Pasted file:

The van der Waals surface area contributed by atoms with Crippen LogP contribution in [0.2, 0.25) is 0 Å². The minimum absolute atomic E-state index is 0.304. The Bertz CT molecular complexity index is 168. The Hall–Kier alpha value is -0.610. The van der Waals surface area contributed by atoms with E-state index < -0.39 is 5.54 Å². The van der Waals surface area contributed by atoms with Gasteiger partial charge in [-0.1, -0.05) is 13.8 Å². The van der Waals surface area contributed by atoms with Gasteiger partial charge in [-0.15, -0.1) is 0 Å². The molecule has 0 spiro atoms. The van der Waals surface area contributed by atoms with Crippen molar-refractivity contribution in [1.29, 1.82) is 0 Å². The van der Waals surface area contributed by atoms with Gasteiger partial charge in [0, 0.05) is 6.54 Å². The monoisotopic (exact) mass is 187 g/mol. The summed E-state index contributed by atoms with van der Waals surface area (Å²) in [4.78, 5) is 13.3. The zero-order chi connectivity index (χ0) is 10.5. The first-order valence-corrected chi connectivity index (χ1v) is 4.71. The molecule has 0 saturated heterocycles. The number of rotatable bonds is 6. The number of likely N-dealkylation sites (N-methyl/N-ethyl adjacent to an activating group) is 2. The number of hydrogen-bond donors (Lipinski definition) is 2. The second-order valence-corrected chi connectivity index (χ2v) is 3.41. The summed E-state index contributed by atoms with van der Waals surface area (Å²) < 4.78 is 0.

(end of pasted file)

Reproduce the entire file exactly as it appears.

The van der Waals surface area contributed by atoms with Crippen LogP contribution in [0.2, 0.25) is 0 Å². The minimum absolute atomic E-state index is 0.304. The Bertz CT molecular complexity index is 168. The Hall–Kier alpha value is -0.610. The van der Waals surface area contributed by atoms with E-state index < -0.39 is 5.54 Å². The van der Waals surface area contributed by atoms with Gasteiger partial charge in [-0.1, -0.05) is 13.8 Å². The van der Waals surface area contributed by atoms with Gasteiger partial charge in [-0.15, -0.1) is 0 Å². The molecule has 0 spiro atoms. The van der Waals surface area contributed by atoms with Crippen molar-refractivity contribution in [1.29, 1.82) is 0 Å². The van der Waals surface area contributed by atoms with Gasteiger partial charge in [0, 0.05) is 6.54 Å². The monoisotopic (exact) mass is 187 g/mol. The summed E-state index contributed by atoms with van der Waals surface area (Å²) in [4.78, 5) is 13.3. The zero-order chi connectivity index (χ0) is 10.5. The first-order valence-corrected chi connectivity index (χ1v) is 4.71. The molecule has 0 saturated heterocycles. The number of rotatable bonds is 6. The number of likely N-dealkylation sites (N-methyl/N-ethyl adjacent to an activating group) is 2. The number of hydrogen-bond donors (Lipinski definition) is 2. The second-order valence-corrected chi connectivity index (χ2v) is 3.41. The summed E-state index contributed by atoms with van der Waals surface area (Å²) < 4.78 is 0.